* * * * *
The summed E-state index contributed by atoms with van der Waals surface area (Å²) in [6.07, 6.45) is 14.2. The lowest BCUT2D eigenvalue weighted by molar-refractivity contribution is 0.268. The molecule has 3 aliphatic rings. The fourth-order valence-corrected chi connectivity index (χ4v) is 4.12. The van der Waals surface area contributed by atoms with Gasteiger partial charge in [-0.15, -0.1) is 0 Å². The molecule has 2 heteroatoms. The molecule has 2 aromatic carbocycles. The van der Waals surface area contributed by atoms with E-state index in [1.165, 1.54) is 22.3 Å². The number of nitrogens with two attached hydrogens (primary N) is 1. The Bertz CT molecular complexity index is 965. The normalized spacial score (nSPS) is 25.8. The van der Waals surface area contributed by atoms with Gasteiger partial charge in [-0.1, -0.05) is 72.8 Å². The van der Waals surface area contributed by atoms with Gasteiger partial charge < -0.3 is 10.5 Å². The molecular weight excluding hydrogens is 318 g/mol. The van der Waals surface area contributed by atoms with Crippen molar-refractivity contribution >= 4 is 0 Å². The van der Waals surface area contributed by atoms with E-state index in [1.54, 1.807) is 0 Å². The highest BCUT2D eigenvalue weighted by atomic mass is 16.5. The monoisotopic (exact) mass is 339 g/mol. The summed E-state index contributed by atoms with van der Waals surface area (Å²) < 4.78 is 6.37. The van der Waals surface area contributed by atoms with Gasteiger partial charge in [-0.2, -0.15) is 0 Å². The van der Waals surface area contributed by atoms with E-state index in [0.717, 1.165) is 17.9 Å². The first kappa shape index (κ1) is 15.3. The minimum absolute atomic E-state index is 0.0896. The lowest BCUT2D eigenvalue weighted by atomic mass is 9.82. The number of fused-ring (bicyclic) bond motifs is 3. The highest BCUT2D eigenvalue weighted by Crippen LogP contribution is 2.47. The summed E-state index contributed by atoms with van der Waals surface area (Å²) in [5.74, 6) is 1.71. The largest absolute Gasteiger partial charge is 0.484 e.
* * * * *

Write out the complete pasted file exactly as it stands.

The summed E-state index contributed by atoms with van der Waals surface area (Å²) in [6.07, 6.45) is 14.2. The lowest BCUT2D eigenvalue weighted by molar-refractivity contribution is 0.268. The molecule has 3 aliphatic rings. The fourth-order valence-corrected chi connectivity index (χ4v) is 4.12. The van der Waals surface area contributed by atoms with Gasteiger partial charge in [-0.15, -0.1) is 0 Å². The molecule has 2 heteroatoms. The molecule has 2 aromatic carbocycles. The van der Waals surface area contributed by atoms with E-state index in [1.165, 1.54) is 22.3 Å². The number of nitrogens with two attached hydrogens (primary N) is 1. The Bertz CT molecular complexity index is 965. The normalized spacial score (nSPS) is 25.8. The van der Waals surface area contributed by atoms with Gasteiger partial charge in [-0.1, -0.05) is 72.8 Å². The van der Waals surface area contributed by atoms with Gasteiger partial charge < -0.3 is 10.5 Å². The molecular weight excluding hydrogens is 318 g/mol. The van der Waals surface area contributed by atoms with Crippen molar-refractivity contribution >= 4 is 0 Å². The van der Waals surface area contributed by atoms with E-state index in [1.54, 1.807) is 0 Å². The highest BCUT2D eigenvalue weighted by atomic mass is 16.5. The monoisotopic (exact) mass is 339 g/mol. The summed E-state index contributed by atoms with van der Waals surface area (Å²) < 4.78 is 6.37. The van der Waals surface area contributed by atoms with Gasteiger partial charge in [-0.2, -0.15) is 0 Å². The van der Waals surface area contributed by atoms with E-state index in [0.717, 1.165) is 17.9 Å². The first kappa shape index (κ1) is 15.3. The minimum absolute atomic E-state index is 0.0896. The lowest BCUT2D eigenvalue weighted by atomic mass is 9.82. The number of fused-ring (bicyclic) bond motifs is 3. The highest BCUT2D eigenvalue weighted by Crippen LogP contribution is 2.47. The summed E-state index contributed by atoms with van der Waals surface area (Å²) in [5.74, 6) is 1.71. The largest absolute Gasteiger partial charge is 0.484 e.